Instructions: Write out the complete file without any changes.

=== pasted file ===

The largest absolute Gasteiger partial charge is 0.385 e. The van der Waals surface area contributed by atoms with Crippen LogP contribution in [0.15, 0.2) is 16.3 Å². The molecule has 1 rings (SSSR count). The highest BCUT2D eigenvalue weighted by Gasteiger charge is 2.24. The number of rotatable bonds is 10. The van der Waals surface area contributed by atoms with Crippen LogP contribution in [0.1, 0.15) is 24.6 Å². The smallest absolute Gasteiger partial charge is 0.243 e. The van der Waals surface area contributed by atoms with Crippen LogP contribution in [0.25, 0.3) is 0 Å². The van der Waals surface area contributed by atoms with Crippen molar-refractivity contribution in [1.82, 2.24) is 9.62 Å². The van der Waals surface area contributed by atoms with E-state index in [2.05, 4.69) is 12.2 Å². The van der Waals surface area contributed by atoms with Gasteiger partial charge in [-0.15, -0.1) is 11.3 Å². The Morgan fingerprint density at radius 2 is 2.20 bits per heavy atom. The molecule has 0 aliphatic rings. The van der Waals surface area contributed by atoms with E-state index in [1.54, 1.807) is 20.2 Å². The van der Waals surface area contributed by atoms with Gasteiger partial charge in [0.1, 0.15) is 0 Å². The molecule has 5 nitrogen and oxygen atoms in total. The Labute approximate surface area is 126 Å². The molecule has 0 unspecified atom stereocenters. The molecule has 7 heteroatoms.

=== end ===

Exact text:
The largest absolute Gasteiger partial charge is 0.385 e. The van der Waals surface area contributed by atoms with Crippen LogP contribution in [0.15, 0.2) is 16.3 Å². The molecule has 1 rings (SSSR count). The highest BCUT2D eigenvalue weighted by Gasteiger charge is 2.24. The number of rotatable bonds is 10. The van der Waals surface area contributed by atoms with Crippen LogP contribution in [0.1, 0.15) is 24.6 Å². The smallest absolute Gasteiger partial charge is 0.243 e. The van der Waals surface area contributed by atoms with Crippen LogP contribution in [0.25, 0.3) is 0 Å². The van der Waals surface area contributed by atoms with Crippen molar-refractivity contribution in [1.82, 2.24) is 9.62 Å². The van der Waals surface area contributed by atoms with E-state index in [2.05, 4.69) is 12.2 Å². The van der Waals surface area contributed by atoms with Gasteiger partial charge in [-0.15, -0.1) is 11.3 Å². The Morgan fingerprint density at radius 2 is 2.20 bits per heavy atom. The molecule has 0 aliphatic rings. The van der Waals surface area contributed by atoms with E-state index in [1.54, 1.807) is 20.2 Å². The van der Waals surface area contributed by atoms with Gasteiger partial charge in [0.1, 0.15) is 0 Å². The molecule has 5 nitrogen and oxygen atoms in total. The Labute approximate surface area is 126 Å². The molecule has 0 unspecified atom stereocenters. The molecule has 7 heteroatoms.